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Sunday, March 2, 2014

Nettie Rose - People I Know

Nettie Rose – People I Know
2013, Nettie Rose

You might say that Santa Monica native Nettie Rose has music in her blood.  She is the granddaughter of Alan Freed, the DJ who coined the phrase “rock-n-roll”.  Her father is a music publisher and her mother is a rock archivist.  Nettie Rose grew up with the music business as a second nature to her, and fell in love with some of the more esoteric songwriters of the past 30 years.  Honing her craft in a boarding school band, and later on her own, Nettie Rose is on the path to becoming one of the songwriters she so idolized as a child.  Her debut album, People I Know, is a series of vignettes on people real and imagined from all across the spectrum. 

The grasp of humanity Rose shows on People I Know is striking in one so young.  Granted, she falls into cliché on occasion where experience has yet to open doors for her, but even here Rose puts a human face on the caricature and brings the character to life. All of this is delivered in an ever-evolving mélange of rock, country, folk and blues that occasionally ventures in European styles.  Nettie Rose’s voice is utilitarian and striking; not pretty but perfectly honed for the songs she writes.  She sets off on the right foot with “Ride Ride Ride”, a classic-style story song that plays to Rose’s strengths of lyrical and musical constructs.  “For My Young Lord Drake” has a plaintive, mesmerizing inertia.  It’s one of the crown jewels of the album, and Nettie Rose delivers it with a no-nonsense style that works very well.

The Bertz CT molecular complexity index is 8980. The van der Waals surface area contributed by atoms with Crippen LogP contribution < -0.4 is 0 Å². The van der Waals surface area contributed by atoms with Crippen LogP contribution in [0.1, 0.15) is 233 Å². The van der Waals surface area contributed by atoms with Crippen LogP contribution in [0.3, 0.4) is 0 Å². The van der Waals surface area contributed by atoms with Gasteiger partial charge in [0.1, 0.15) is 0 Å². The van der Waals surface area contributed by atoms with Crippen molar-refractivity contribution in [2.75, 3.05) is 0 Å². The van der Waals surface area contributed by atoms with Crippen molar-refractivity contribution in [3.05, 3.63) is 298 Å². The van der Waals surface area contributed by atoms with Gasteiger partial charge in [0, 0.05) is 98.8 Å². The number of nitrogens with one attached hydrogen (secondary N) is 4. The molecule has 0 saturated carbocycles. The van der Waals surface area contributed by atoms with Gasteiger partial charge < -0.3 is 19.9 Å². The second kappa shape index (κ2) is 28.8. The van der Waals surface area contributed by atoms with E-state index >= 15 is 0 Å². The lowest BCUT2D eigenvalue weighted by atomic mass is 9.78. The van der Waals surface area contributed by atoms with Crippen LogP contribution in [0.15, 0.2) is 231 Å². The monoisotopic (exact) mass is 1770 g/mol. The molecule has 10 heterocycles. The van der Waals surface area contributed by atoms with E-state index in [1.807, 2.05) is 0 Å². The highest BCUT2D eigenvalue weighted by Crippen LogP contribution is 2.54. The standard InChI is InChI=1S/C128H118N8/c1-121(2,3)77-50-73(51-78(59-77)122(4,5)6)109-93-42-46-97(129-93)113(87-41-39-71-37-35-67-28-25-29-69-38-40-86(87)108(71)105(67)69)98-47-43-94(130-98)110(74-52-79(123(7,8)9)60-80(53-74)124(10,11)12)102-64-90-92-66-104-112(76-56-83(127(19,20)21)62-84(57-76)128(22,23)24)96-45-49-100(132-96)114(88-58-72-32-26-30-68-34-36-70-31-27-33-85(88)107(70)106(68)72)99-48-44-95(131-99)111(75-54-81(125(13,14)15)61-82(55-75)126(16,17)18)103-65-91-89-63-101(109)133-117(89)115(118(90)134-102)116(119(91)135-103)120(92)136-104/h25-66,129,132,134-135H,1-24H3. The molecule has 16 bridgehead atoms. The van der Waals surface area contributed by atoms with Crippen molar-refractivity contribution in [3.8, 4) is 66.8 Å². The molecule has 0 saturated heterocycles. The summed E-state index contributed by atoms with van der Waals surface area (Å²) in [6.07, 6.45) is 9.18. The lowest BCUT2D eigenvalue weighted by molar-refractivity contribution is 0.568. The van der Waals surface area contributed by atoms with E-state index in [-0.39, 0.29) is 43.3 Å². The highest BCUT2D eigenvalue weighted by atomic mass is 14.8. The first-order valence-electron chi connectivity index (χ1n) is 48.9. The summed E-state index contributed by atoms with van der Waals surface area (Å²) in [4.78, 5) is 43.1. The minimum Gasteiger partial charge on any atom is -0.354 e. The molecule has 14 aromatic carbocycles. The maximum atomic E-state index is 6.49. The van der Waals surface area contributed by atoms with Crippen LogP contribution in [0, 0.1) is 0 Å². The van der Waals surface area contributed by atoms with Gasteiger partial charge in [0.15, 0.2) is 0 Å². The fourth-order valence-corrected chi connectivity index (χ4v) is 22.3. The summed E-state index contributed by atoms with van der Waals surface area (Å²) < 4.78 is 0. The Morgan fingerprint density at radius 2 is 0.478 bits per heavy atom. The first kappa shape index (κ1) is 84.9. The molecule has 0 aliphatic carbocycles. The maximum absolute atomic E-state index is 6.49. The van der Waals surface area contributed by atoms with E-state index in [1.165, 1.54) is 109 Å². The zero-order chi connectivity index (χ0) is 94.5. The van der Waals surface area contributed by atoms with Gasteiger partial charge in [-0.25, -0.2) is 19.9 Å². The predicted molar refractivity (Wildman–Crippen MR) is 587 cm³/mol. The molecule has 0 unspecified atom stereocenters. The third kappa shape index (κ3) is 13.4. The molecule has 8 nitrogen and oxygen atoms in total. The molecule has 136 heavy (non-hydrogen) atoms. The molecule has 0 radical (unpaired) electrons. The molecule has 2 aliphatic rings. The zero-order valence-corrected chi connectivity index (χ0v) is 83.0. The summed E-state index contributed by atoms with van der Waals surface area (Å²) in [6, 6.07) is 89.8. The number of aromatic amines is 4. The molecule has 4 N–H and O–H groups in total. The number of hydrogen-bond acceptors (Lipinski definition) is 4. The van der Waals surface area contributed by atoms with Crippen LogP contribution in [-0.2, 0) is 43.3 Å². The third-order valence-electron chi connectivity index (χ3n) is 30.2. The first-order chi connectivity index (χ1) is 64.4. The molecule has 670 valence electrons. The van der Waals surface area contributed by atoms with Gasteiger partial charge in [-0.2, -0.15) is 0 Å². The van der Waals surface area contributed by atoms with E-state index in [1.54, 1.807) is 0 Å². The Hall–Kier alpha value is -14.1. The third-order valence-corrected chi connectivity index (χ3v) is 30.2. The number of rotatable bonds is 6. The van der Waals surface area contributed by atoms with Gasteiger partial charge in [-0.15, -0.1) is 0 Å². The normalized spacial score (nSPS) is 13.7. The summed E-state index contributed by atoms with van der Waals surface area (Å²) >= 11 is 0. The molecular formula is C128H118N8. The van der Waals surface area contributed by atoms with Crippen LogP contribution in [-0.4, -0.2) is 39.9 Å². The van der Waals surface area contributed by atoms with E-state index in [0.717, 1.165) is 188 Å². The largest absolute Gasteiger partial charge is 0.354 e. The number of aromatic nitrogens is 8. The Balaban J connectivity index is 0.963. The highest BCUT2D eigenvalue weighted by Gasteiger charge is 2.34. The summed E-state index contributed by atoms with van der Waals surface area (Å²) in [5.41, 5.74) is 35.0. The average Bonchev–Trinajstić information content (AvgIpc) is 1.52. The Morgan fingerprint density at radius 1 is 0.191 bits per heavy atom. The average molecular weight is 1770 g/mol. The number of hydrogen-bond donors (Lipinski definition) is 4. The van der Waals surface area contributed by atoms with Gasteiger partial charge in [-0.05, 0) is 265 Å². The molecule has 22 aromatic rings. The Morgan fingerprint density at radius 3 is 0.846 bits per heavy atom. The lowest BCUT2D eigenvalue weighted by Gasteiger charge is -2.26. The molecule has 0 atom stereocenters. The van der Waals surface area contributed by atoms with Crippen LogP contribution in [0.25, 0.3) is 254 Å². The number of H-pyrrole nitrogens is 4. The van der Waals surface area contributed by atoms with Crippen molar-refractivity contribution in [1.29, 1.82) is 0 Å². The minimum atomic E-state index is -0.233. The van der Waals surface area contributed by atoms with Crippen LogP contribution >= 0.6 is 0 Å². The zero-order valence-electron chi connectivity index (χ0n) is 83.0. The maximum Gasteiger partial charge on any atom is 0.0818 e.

“Last Chance Saloon” shows Rose’s ability as a composer as she crafts a wondrous atmosphere around a simple story song.  The high point of the affair comes on “The Puppet Cabaret”.  Rose is entirely in her element vocally, and you will walk away humming/singing this to yourself.  “Corduroy Marina” wins the award for the best use of the world “misanthropic” in a popular tune.  There’s an almost novelty-like feel to the lyrics here, but Rose’s straight-forward songwriting makes this feel like art rather than novelty.  Nettie Rose closes with a double track.  “Mean Manblues” is a solid closing number, and is followed by an untitled hidden track.  This last is a gem, although Rose almost seems to run out of air on a couple of the longer vocal lines.

Nettie Rose delves into the singer/songwriter tradition with aplomb on People I Know.  Her effort is not wasted, although it’s clear that Rose is still finding her niche.  The album is a very strong first effort.  With continued development of her craft, Nettie Rose is on the path to one day be the sort of singer/songwriter that other burgeoning artists hope to be like.

Rating: 3.5 Stars (Out of 5)

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